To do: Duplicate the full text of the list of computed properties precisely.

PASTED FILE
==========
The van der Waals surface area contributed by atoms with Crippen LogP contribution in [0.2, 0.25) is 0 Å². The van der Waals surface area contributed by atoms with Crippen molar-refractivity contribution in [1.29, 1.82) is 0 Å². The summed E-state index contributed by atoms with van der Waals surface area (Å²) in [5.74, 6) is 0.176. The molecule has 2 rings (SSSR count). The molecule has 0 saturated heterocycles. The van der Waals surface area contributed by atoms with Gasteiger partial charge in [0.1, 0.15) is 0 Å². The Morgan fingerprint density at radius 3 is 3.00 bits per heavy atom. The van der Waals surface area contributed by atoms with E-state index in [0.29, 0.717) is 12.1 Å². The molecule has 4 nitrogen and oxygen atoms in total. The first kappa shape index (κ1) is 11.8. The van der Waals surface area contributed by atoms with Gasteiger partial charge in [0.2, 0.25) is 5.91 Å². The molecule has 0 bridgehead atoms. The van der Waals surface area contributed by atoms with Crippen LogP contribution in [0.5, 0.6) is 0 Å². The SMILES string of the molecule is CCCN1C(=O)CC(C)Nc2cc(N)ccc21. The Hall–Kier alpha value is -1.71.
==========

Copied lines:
The van der Waals surface area contributed by atoms with Crippen LogP contribution in [0.2, 0.25) is 0 Å². The van der Waals surface area contributed by atoms with Crippen molar-refractivity contribution in [1.29, 1.82) is 0 Å². The summed E-state index contributed by atoms with van der Waals surface area (Å²) in [5.74, 6) is 0.176. The molecule has 2 rings (SSSR count). The molecule has 0 saturated heterocycles. The van der Waals surface area contributed by atoms with Gasteiger partial charge in [0.1, 0.15) is 0 Å². The Morgan fingerprint density at radius 3 is 3.00 bits per heavy atom. The van der Waals surface area contributed by atoms with E-state index in [0.29, 0.717) is 12.1 Å². The molecule has 4 nitrogen and oxygen atoms in total. The first kappa shape index (κ1) is 11.8. The van der Waals surface area contributed by atoms with Gasteiger partial charge in [0.2, 0.25) is 5.91 Å². The molecule has 0 bridgehead atoms. The van der Waals surface area contributed by atoms with Crippen LogP contribution in [0.5, 0.6) is 0 Å². The SMILES string of the molecule is CCCN1C(=O)CC(C)Nc2cc(N)ccc21. The Hall–Kier alpha value is -1.71.